Meet Antonia Daniel
Meet Amber Corbino
Meet Ashley Jones
Meet Kerry Regan
Meet Kristi Lees
Meet Makeda Benjamin
Meet Ariana Twitchell
Meet Kirsten Haug
Monty Python and the meaning of Fitness
Hey, whatever works...
Hard As A Rock
Heaven and Hell have the same address...
Walking the Labyrinth
Meet Holly Powell
Ironman: All in Your Head
The 10 Step Rookie's Guide
Train Like a Woman!
By Christine Uberti, CSCS
I'm lying down, with my legs lined up with the wall, trying to get the blood to go back into my head. Basically, I'm trying not to faint. Finally, I roll on my side in preparation to sit up. And the first thing I see is the kettlebell I put down just a few moments ago. It's sitting in the room across the hall with the gray sunlight shining on it. For a split second, I think, "It's mocking me," but then it goes back to being its own noble self.
I've just had the misfortune of writing an article about training for power. It has a simplistic little dissertation about the phosphagen pathway and then a workout from "Science and Practice of Strength Training." I figured, "Well, I'm training for the March 13, 2004 GS comp in Providence, RI. Better get some ATP racked up." So after four sets of a modified version of Zatsiorsky's recommended workout, I'm all shaky and low blood sugar-y. (Too much fruit this morning.) And I got that weird, tingly, slightly nauseous feeling in my head that tells me to stop or be stopped.
The funny part is that this is the best I've felt all day. I was not motivated at all to do this workout -- even after all those sport psychology books I read and all the motivational quotes hanging around my desk and all the affirmations I can tell myself. After thinking about the fact that I have this competition coming up and that it's my first one and I haven't had a really decent workout in a long time -- the only thing that got me off my butt and stop reading IronGarm was that I told myself that I didn't have to train outside, that I could have the, "Pumping Iron" DVD playing during the session and that if I got up RIGHT NOW, I could finish before 11 am. "Just think, Christine, if you get up right now YOU WILL BE DONE BEFORE 11 AM. And Arnold will help you." So yes, Ms. RKC-certified got up and did four sets of 10+10 snatches in front of the TV with my two beagles lying on the couch watching me. And I got tired, and my arms felt shaky (goddamn bananas) and I wouldn't stop until I got my numbers and the bell could have easily crashed into the bookcase.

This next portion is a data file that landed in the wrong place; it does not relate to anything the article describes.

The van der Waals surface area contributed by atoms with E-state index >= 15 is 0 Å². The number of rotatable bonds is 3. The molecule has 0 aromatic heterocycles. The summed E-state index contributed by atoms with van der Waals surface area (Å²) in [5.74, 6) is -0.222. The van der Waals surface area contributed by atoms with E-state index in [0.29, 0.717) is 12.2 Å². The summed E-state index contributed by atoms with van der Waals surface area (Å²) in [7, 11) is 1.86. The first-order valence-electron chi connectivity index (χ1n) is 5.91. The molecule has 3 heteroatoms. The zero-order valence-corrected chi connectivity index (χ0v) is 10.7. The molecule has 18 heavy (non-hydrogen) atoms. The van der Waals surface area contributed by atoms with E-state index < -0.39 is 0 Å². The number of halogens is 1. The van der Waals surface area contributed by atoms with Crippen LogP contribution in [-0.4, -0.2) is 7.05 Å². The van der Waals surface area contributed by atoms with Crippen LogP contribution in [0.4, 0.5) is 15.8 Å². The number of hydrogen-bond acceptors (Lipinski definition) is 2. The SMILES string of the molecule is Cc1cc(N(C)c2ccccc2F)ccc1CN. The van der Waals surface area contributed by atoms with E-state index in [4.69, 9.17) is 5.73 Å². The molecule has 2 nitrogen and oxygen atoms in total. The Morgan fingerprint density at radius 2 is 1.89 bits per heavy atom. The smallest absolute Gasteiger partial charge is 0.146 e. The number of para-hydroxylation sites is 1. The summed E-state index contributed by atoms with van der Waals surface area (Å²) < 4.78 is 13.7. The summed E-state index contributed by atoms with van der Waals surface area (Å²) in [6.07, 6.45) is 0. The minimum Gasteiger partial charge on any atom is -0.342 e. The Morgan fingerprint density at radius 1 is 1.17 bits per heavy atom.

Yeah, it was really unsafe, so don't do it.
But seeing Lou Ferrigno in that dark, little basement training his ass off, while everyone else is hanging with Arnold on the beach kept me going. Somehow seeing these big, huge kids with sideburns in 1977 -- and bodybuilding of all things -- made me feel like I could at least get my hamstrings into gear for chrissake.
My point here, is that sometimes, you have to break a couple of rules (and hopefully not anything else) to get yourself to train on those days when you want to do a million other things instead of training - like cleaning the kitchen sink (yes, I have cleaned my house in order to get out of training). Thank goodness not every day is like that. Most days, training is a pleasure. I could work out all morning, instead of going to work. But then there are days like this, when you have to bribe, cajole and of course, force yourself into working out.
Am I the only one like this? I sure hope not. Since I just went ahead and told you all of this stuff...
Don't you hate it when you're in a hotel on business and you finally have a chance to do one of those clay facial masks that turn green and then you tie your hair up with a pair of panty hose to keep your hair out of your face and then you put the room service tray out in the hall and the door closes behind you and you have to go down to the lobby looking like Count Petofi? Oh. You mean that hasn't happened to you?
Christine Uberti is a clinical research consultant, musician and writer. She is a certified kettlebell instructor through Pavel Tsatsouline and Dragon Door and has a CSCS certification through the NSCA. Christine studied yoga and pranayama with Swami Yogiraj V. Subrahmanya Bua for 8 years. She is an original Renegade Boot Camp participant and Inner Circle member with an undying thirst for knowledge and progress. Being fairly nerdy, Christine is quickly amassing a large library of strength and conditioning books. Information will be assimilated until her head explodes. In addition, she will be doing her first adventure race one year from now. No electrolyte drinks will be consumed. Christine can be reached at firstname.lastname@example.org.